Drive safely for Queen's Birthday weekend
With the long Queen’s Birthday public holiday weekend ahead, drivers need to stay safe and plan ahead, particularly if they are driving long distances in freezing, windy or wet conditions.
Waka Kotahi NZ Transport Agency encourages drivers to be well prepared – inside and outside the car and in relation to the weather and driving conditions.
“We want all our travellers to get to their destinations and back again safely and to enjoy the journey,” says Waka Kotahi Journey Manager Tresca Forrester.
- Check the MetService forecast for your route before you head off
- Check the MetService Warnings and Watches page
While Waka Kotahi highway crews will be monitoring past trouble spots with machines handy, people should also be ready for winter conditions, says Ms Forrester. All active work sites will be closed down for the long weekend so delays will be minimal and only at places with long-standing repairs underway.
“Across the whole South Island quite different conditions can affect our roads over the same weekend, so it pays for people to be aware of those differences if they are heading away from home and travel well prepared. Have food, water, and warm clothing in your car in case you need to stay put at any stage.”
For specific closures due to weather, slips or crashes which might have closed highways temporarily, as well as planned repair sites, check the traffic and travel map on Waka Kotahi’s website
Managing the South Island alpine passes
Waka Kotahi crews’ management of the alpine passes (Lewis, Arthur’s, Porter’s) and Haast Pass in South Westland will largely be the same this winter as last winter.
- SH7 Lewis Pass and Rahu Saddle (near Reefton) will be Open or Closed.
- SH6 Haast Pass to Makarora in Otago will be Open or Closed.
- SH73 Springfield to Otira (ie both Arthur’s and Porters Passes) will be Open or Closed.
Please note however: People using alpine roads or going to skifields need to carry chains and know how to put them on. Weather can deteriorate fast in these high altitudes.
“The Open/ Closed system means drivers will be asked to park up or wait at a café in a nearby town for a short time if they get to a highway which has been closed due to snow or ice conditions,” says Ms Forrester. “The road crews will ensure the roads are gritted or de-iced and traffic can get through safely once it is safe to go.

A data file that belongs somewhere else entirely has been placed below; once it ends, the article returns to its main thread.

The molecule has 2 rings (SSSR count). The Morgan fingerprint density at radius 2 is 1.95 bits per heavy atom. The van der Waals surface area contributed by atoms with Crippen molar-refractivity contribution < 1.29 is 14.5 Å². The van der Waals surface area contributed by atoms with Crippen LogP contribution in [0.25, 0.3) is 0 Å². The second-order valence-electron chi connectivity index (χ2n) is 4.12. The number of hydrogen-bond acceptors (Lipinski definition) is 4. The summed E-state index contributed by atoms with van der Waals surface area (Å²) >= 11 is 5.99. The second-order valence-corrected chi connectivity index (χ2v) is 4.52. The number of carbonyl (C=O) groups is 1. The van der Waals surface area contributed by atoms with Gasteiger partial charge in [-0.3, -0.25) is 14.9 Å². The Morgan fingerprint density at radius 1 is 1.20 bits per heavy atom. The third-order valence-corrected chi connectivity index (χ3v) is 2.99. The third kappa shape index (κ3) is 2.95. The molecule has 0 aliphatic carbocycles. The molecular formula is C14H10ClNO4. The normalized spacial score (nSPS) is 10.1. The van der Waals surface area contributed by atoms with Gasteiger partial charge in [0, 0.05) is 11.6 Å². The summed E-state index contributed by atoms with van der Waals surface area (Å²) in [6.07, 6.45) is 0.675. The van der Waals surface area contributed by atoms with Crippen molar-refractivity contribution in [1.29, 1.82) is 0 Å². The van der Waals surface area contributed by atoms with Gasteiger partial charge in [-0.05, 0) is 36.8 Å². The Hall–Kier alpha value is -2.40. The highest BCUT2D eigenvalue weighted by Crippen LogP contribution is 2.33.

The crews are experienced and want every one of our road users to be safe in wintery conditions.
“We encourage everyone just to pause before a winter journey and go through the safety checklist – a few minutes on planning may well save your life.”
Winter driving tips
- Check weather and travel conditions on highways before you start your trip and on breaks throughout your journey - use www.journeys.nzta.govt.nz or call 0800 4 HIGHWAYS (0800 44 44 49).
- Ensure your car is safe and equipped: spare tyre, warrant of fitness up-to-date, lights, brakes and wind-wipers all working, clean windscreen inside and out, check tyre treads to ensure good grip.
- If you are travelling long distances, share the driving and have regular breaks.
- Wear your seat belt throughout the journey and check your passengers have theirs clicked in too.
- Driving on roads that are exposed to snow and ice can be treacherous, so slow down and drive to the conditions, not the allowable/legal speed limit. Increase the following distance between you and the vehicle ahead.
- Be prepared when travelling in case of delays on the road, particularly in alpine conditions. Make sure you have warm clothes/food/water/charged mobile phone. In an emergency, phone 111. Bear in mind some parts of the highway have no cell coverage.
- Learn about winter driving, including how to get your vehicle ready and if you are driving in an area where chains may be needed, practise putting them on before you go so you are not caught out. https://www.nzta.govt.nz/safety/driving-safely/winter-driving/
- If extreme weather or treacherous road conditions are forecast, consider whether you really need to travel.